We may not transcend when we read, but we do experience the story in a self-reflexive manner, pulling the experience of the story through the filter of our own consciousness. This filter allows for many, many viewpoints—the narrator’s viewpoint, the viewpoints of the characters, the reader’s viewpoint looking back from different memories, experiences, or accumulated knowledge that is stored in the awareness. The reader is aware of an even more underlying viewpoint when he or she “fills in the gaps” of the story, the phenomenon that Stanly Fish referred to. Multiple viewpoints are at work in any reader’s experience of story.

Reflection as Art(ful Pastime)

Kindred Spirits

Kindred Spirits

Reflection as Pastime: Strolling in nature, sitting in gardens, reposing with a cup of tea, people allowed time for entertaining their own thoughts in the nineteenth century. Reflection was almost an art form in certain circles in this era. With no television or computers, nature became a primary focus for reflection. Witness the art of Asher B. Durand where two gentlemen stand reflecting on the beauty of nature in Kindred Spirits.

Reflection as Art: The grandeur of nature is being glorified in this painting. The artist is also, however, framing the two gentlemen who stand taking in the vistas, so their act of awareness itself becomes paramount in the painting (pardon the pun). The artist is recognizing the grandeur of nature but also the grandeur of human awareness in its ability to respond to towering cliffs and rushing rivers. As the pace of life in the twentieth century sped up, time for reflection began to disappear. In today’s age of instant communication, reflection is virtually a lost art. Instead, we are more likely to receive a bombardment of images, either visual or textual, with virtually no time to consider them.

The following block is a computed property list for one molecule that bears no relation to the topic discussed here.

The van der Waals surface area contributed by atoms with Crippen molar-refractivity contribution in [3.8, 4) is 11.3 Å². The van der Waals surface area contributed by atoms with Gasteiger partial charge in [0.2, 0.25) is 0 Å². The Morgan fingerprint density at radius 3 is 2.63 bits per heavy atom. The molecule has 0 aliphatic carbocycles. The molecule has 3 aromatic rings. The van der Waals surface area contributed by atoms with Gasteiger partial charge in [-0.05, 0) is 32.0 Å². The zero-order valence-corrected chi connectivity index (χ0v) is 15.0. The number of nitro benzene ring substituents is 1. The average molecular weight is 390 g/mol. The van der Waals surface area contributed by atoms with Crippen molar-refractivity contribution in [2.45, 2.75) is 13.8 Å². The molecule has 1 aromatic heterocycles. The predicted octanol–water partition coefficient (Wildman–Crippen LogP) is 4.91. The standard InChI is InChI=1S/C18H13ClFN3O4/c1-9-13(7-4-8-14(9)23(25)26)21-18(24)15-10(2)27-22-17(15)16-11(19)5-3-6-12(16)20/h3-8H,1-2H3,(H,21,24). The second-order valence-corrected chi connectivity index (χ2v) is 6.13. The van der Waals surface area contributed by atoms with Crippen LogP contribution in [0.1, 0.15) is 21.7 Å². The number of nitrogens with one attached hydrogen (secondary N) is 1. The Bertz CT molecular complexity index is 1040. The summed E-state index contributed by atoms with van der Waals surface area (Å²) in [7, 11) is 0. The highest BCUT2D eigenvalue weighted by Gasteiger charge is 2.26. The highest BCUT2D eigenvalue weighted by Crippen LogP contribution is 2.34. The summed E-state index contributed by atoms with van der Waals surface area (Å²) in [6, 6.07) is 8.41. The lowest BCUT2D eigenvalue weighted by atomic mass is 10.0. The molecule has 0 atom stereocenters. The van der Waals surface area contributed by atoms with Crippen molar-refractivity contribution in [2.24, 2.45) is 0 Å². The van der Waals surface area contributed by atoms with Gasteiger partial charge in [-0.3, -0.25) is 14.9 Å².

Reflection as a Part of Cognition: Yet reflection remains an essential component of thought, of art, and of writing even now. The relationship between reflection and writing intrigues me in my own process as a writer. I enjoy giving my thoughts time to meander. I discover nooks and crannies of thought I hadn’t noticed before. It is perhaps, self-evident that any time we sit to write, we turn back upon our own thoughts. Even if prompted by a deadline, a question, or an assignment, we turn inward to our own thought processes to write. Still, we ask ourselves: Do we have to time to just sit and think? Even when we write, the push is usually to see how quickly we can get it written.

Freewriting as a Form of Reflection: I am grateful to writing theorist Peter Elbow, who in the 1980s pioneered the concept of freewriting, allowing the reflective spirit to step back into the process of writing. When we freewrite, we move into that state of intentional awareness that allows our thoughts to flow unimpeded. If a thought that isn’t useful comes along, we don’t mind. Another thought will be along soon. The flow of thought is the important factor.

Reflection is Infinite: When we honor that flow of ideas and give the mind time to ruminate and reflect, we begin to appreciate how infinite the capacity of our mind is. Thoughts just keep on coming—one right after another—from that infinite reservoir of thought that is human consciousness. In a way, we can rely on the nature of our minds to write for us; we just have to be willing to sit at the keyboard.

Lets watch the ideas emerge. Let them be. Honor the creativity of our own minds. Revision can come later.

Image (in the public domain) retrieved on November 24, 2013 from